FIGURE 1
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Figure 1. Principal coordinate analysis of jackknifed unweighted UniFrac distances for the 16S rRNA gene sequence data. Groups were as follows: Control: received distilled water; Juice: received orange juice; Yogurt: received yogurt; probiotic Bacillus: received B. coagulans GBI-30 6086 suspended in distilled water; Probiotic Juice: received orange juice with B. coagulans GBI-30 6086; and Probiotic Yogurt: received yogurt with B. coagulans GBI-30 6086.

Taxonomic Assignment Obtained by 16S rRNA Gene Sequencing Analysis

The taxonomic assignment obtained by 16S rRNA gene sequencing analysis showed that the OTUs belonged to three major different bacterial classes in the six groups treatments (Yogurt; Probiotic Yogurt; Juice; Probiotic Juice; Probiotic Bacillus; Control): Clostridia (from 51.8 to 46.4%), followed by Bacteroidia (from 43.3 to 33.8%), and Bacilli (from 10.1 to 5.5%) with no statistical differences (p ≥ 0.05). On the other hand, Gammaproteobacteria (4.6%) and Betaproteobacteria (1.1%) showed a high abundance (p < 0.05) in the Probiotic Yogurt treatment (Table 4).

TABLE 4
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Table 4. Relative abundance of bacterial classes inferred from 16S rRNA gene sequencing analysis.*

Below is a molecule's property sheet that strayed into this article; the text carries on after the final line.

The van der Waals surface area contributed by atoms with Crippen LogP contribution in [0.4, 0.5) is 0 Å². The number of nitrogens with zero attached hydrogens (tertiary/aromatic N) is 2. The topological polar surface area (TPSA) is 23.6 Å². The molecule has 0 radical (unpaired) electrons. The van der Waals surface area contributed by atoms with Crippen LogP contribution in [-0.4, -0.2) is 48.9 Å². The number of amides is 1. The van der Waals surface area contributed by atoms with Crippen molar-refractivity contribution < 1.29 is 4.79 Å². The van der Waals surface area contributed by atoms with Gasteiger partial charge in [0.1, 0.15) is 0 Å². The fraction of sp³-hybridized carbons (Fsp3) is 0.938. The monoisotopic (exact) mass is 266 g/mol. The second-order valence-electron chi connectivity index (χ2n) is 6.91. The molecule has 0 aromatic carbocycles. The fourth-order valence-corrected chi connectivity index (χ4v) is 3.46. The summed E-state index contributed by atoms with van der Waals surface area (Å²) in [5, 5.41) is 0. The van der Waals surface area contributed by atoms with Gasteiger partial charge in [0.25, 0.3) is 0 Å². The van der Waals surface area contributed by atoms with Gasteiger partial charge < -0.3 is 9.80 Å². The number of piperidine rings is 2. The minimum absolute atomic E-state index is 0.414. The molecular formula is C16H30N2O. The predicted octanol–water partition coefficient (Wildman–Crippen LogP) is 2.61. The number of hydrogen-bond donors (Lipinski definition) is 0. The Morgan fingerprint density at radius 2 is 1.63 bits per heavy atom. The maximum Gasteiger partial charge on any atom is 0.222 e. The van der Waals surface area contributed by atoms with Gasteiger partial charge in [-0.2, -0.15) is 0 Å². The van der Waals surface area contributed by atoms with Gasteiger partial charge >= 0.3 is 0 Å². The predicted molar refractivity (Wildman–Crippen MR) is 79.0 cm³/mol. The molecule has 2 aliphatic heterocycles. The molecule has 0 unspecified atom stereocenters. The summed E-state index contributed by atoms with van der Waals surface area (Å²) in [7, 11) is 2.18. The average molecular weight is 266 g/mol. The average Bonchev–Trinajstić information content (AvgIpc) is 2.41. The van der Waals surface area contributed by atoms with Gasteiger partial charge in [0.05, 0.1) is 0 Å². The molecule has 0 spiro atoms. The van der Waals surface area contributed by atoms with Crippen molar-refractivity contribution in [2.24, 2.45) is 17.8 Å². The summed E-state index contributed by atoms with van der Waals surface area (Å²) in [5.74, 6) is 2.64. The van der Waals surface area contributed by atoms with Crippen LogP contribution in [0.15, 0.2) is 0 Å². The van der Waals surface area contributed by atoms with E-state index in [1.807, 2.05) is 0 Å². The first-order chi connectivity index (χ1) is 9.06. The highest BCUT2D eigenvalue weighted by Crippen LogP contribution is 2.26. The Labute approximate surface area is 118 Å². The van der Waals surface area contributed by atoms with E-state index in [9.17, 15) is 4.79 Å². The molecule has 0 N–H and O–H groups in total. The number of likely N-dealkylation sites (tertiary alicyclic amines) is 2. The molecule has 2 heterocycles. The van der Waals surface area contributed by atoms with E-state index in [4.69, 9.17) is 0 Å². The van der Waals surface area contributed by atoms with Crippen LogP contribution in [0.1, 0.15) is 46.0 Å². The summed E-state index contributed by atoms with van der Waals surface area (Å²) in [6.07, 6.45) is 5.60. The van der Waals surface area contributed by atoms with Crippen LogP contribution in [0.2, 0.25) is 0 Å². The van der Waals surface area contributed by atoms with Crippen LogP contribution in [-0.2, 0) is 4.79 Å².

At the order level, the majority of OTU in the six treatments (Yogurt, Probiotic Yogurt, Juice, Probiotic Juice, Probiotic Bacillus, and Control) were attributed to three significant orders: Clostridiales (from 46.3 to 51.8%), Bacteroidales (from 33.7 to 43.3%), and Lactobacillales (from 5.1 to 6.8%; Figure 2; Table 5). When the abundance was observed without these three major groups (i.e., Clostridiales, Bacteroidales, and Lactobacillales), most OTUs were attributed to the same orders in all groups. However, Probiotic Yogurt samples showed a higher (p < 0.05) abundance of Vibrionales (2.2%), Enterobacteriales (2.1%), Burkholderiales (1.6%), Erysipelotrichales (0.5%), and Bifidobacteriales (0.1%) when compared to the other groups (Figure 2; Table 5).

FIGURE 2